What this means is that you should try to go out and learn what
        has already been discovered and conjectured about your field of
        study before becoming overly attached to your own theories.

        Your Humble Servant
        Solveig Throndardottir
        Amateur Scholar

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      • logan@modzer0.cs.uaf.edu
        ... I would suggest you go ahead and get the suggested reading material or take a course on linquistics--Japanese in particular. However, since you have
        Message 3 of 15 , Jul 4 10:55 PM
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          On Wed, 4 Jul 2001, Stephen Higa wrote:

          > Well, I'm just wondering...I mean, I'm somewhat familiar with the
          > linguistic periods in Europe that one has to know to do the medieval
          > and renaissance music I'm interested in (i.e. Occitan, Iberian
          > languages, English, French, Arabic, Hebrew), but I don't know about
          > Japanese linguistics aside from what one gets when one speaks a
          > little of it conversationally (i.e., not much). I thought perhaps
          > this would be a good place to ask, because linguistics texts can be
          > overwhelming when jumping in cold turkey.
          >
          > I don't want to dig myself any deeper in this than I am already, but
          > as for the g and h thing, sometimes distinct production mechanisms can
          > make little difference in a consonant shift, like the one from j/g
          > (sounded like modern French "j" in medieval Spanish) to a harsh h in
          > modern Spanish. I was just trying to find out why they say modern
          > japanese h's used to be p's when it doesn't seem like there should be
          > a relationship between the two. Do you actually know why?
          >

          I would suggest you go ahead and get the suggested reading material or
          take a course on linquistics--Japanese in particular. However, since you
          have asked, I will try to remember everything that I had been taught in my
          linguistics class and see what I can do for you here.

          First of all, the issue of p -> h; in case you aren't interested in the
          rest just yet ;) I'm going to also try and define the various terms as I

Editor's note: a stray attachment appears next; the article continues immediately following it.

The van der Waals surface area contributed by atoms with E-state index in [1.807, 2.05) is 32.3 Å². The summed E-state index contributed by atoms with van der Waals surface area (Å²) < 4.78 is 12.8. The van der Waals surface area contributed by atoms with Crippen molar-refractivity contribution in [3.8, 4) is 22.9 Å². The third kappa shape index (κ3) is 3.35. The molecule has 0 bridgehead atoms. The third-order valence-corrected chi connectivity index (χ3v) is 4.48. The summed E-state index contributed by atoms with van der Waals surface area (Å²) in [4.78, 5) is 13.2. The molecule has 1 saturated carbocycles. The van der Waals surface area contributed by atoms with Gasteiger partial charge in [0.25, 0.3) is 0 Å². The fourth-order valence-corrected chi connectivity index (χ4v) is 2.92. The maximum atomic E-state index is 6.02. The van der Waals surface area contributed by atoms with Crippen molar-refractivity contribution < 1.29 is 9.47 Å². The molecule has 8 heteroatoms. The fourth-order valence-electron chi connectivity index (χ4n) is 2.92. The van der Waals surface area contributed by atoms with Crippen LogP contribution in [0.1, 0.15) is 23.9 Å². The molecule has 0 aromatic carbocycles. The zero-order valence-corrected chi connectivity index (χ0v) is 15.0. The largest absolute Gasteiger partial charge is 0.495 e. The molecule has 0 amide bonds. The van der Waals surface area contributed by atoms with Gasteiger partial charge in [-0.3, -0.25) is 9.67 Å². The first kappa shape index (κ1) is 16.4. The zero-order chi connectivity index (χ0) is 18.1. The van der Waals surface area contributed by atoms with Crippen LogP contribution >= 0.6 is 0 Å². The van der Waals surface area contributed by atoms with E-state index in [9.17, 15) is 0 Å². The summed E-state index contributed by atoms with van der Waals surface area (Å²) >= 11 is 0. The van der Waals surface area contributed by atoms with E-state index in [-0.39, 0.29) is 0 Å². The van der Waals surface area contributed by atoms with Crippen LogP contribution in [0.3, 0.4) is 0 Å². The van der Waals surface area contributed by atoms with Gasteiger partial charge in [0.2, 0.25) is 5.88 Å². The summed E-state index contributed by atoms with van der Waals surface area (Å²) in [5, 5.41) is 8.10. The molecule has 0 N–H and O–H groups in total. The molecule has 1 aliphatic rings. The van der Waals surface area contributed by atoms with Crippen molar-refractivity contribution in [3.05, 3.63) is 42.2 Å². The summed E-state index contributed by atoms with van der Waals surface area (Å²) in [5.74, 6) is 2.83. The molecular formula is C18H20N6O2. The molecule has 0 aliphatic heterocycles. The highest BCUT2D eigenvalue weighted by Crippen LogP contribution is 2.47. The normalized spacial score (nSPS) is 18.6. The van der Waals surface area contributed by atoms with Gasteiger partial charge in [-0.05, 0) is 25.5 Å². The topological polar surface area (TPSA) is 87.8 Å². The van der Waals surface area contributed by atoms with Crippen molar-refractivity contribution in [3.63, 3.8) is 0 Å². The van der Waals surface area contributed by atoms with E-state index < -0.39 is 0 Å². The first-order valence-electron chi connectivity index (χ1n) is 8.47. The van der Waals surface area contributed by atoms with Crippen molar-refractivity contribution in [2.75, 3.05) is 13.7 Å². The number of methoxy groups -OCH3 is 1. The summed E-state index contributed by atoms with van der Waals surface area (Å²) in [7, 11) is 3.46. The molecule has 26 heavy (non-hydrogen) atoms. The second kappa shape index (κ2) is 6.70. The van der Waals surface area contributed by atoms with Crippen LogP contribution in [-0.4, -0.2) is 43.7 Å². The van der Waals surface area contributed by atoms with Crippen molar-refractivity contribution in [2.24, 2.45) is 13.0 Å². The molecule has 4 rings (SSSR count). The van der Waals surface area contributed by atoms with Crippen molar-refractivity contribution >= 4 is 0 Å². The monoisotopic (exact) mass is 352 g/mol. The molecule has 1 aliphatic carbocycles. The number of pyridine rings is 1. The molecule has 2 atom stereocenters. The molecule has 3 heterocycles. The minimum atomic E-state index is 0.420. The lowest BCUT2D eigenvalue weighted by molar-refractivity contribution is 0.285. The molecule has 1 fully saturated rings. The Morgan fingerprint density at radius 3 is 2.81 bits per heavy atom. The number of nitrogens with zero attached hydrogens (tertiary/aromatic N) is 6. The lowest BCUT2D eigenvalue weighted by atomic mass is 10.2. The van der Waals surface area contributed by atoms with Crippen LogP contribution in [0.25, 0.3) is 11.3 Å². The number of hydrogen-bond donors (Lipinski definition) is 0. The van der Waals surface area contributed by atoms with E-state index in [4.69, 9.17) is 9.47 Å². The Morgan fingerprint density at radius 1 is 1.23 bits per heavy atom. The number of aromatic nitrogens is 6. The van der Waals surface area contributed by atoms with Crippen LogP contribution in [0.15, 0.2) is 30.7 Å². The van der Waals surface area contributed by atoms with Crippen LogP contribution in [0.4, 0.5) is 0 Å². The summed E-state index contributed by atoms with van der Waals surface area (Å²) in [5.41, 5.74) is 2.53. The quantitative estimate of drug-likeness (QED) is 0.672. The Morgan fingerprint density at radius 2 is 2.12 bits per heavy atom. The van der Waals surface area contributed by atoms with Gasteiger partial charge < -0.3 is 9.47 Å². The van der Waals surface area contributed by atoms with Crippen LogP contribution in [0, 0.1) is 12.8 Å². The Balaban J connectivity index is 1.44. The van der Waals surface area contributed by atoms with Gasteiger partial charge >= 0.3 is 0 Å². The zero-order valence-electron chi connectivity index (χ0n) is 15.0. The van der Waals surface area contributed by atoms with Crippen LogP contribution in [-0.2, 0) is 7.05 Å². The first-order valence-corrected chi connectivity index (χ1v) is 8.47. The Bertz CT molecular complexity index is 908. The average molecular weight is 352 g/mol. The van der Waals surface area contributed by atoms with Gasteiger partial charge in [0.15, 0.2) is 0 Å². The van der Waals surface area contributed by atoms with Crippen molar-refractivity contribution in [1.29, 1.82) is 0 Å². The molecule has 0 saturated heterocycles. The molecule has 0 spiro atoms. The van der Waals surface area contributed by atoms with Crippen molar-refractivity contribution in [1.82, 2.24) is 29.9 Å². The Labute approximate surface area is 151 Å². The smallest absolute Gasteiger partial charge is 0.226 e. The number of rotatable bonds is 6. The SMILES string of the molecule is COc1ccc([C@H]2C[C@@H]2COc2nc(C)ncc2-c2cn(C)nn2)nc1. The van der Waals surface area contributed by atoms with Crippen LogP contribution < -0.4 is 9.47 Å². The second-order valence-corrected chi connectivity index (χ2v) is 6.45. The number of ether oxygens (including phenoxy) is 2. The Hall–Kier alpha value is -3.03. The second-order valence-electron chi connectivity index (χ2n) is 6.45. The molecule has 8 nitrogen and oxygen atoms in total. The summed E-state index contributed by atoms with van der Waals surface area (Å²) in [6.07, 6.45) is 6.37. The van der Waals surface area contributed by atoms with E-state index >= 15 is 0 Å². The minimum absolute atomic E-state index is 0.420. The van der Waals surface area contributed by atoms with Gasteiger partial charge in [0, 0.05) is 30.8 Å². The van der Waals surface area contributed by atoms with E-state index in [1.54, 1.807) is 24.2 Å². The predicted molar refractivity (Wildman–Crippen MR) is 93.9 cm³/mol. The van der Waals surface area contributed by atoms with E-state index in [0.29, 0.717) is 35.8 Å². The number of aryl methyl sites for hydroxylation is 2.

am not sure if you or others are familiar with them. As a disclaimer,
          when I say 'English' I am talking about English as it is taught in
          most American schools.

          As was mentioned, pu->fu is the same path that all of the 'h' series took.
          That is, p->f->h. The first is an unvoiced bilabial plosive. The second
          is an unvoiced bilablial fricative (note that it is actually different
          from the English 'f' which is labio-dental). The H is an unvoiced glottal
          fricative.

          Voiced refers to whether or not the larynx is vibrating when the sound is
          produced. Put your hand on your throat and you can feel it-- k is
          unvoiced, g is voiced; s is unvoiced, z is voiced; t is unvoiced, d is
          voiced. See a pattern? More on that later.

          The terms 'bilabial', 'labio-dental', and 'glottal' refer to where the
          sound is produced. Bilabial means that it is produced with both lips.
          'p', 'b', and 'm' are all Bilabial in English.

          Labio-dental means that it is produced with one lip and one set of teeth
          (lower lip, teeth of the upper jaw). The English 'f' and 'v' are
          examples.

          Glottal refers to the back of the throat. I believe that it is about as
          far back as we really go in English.

          The next part has to do with how the sound is created. A plosive (think
          'explode' or 'implode') is where we close off a part of our mouth and then
          build up air, releasing it to form the sound (p, t, d, g, k, for example).

          A fricative is when the sound is caused by friction between the parts of
          the mouth. 'f','v','s', and 'z' are some examples of fricatives.


          Now, another aspect of all of this is the voicing, which I touched on
          briefly before. Now look at all the Japanese characters that take two
          'ten-ten' marks. That mark turns ka to ga, sa to za, etc. In each case,
          it adds the quality of making those sounds 'voiced'. For the 'h' series
          we therefore get 'b' because it is the voiced version of 'p' (Now, why
          they still kept the 'p' sound for some things I'm not sure. I am curious
          as to why that survived).

          Also notice that ma, na, ra, ya, wa cannot have a voiced quality added to
          them.

          Okay, there's a lot more, but I'm starting to ramble. If you want, I can
          keep going in this vein; although I do ask that people correct me if I am
          wrong.


          -Ii